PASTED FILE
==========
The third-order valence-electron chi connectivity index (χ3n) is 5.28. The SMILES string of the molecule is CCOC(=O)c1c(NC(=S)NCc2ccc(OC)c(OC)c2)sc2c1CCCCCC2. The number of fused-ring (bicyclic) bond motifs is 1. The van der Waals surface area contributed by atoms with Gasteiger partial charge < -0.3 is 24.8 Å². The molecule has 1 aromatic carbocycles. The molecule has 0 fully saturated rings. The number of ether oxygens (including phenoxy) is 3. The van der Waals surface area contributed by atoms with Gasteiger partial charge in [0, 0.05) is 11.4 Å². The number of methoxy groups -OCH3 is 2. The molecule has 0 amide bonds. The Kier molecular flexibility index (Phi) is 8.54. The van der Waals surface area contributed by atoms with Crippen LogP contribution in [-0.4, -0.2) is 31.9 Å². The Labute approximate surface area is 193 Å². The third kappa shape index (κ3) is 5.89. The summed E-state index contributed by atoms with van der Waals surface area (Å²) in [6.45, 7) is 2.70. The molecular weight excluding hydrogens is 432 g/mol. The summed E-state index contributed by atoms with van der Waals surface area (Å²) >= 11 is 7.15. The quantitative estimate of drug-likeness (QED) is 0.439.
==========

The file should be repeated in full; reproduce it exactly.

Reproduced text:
The third-order valence-electron chi connectivity index (χ3n) is 5.28. The SMILES string of the molecule is CCOC(=O)c1c(NC(=S)NCc2ccc(OC)c(OC)c2)sc2c1CCCCCC2. The number of fused-ring (bicyclic) bond motifs is 1. The van der Waals surface area contributed by atoms with Gasteiger partial charge < -0.3 is 24.8 Å². The molecule has 1 aromatic carbocycles. The molecule has 0 fully saturated rings. The number of ether oxygens (including phenoxy) is 3. The van der Waals surface area contributed by atoms with Gasteiger partial charge in [0, 0.05) is 11.4 Å². The number of methoxy groups -OCH3 is 2. The molecule has 0 amide bonds. The Kier molecular flexibility index (Phi) is 8.54. The van der Waals surface area contributed by atoms with Crippen LogP contribution in [-0.4, -0.2) is 31.9 Å². The Labute approximate surface area is 193 Å². The third kappa shape index (κ3) is 5.89. The summed E-state index contributed by atoms with van der Waals surface area (Å²) in [6.45, 7) is 2.70. The molecular weight excluding hydrogens is 432 g/mol. The summed E-state index contributed by atoms with van der Waals surface area (Å²) >= 11 is 7.15. The quantitative estimate of drug-likeness (QED) is 0.439.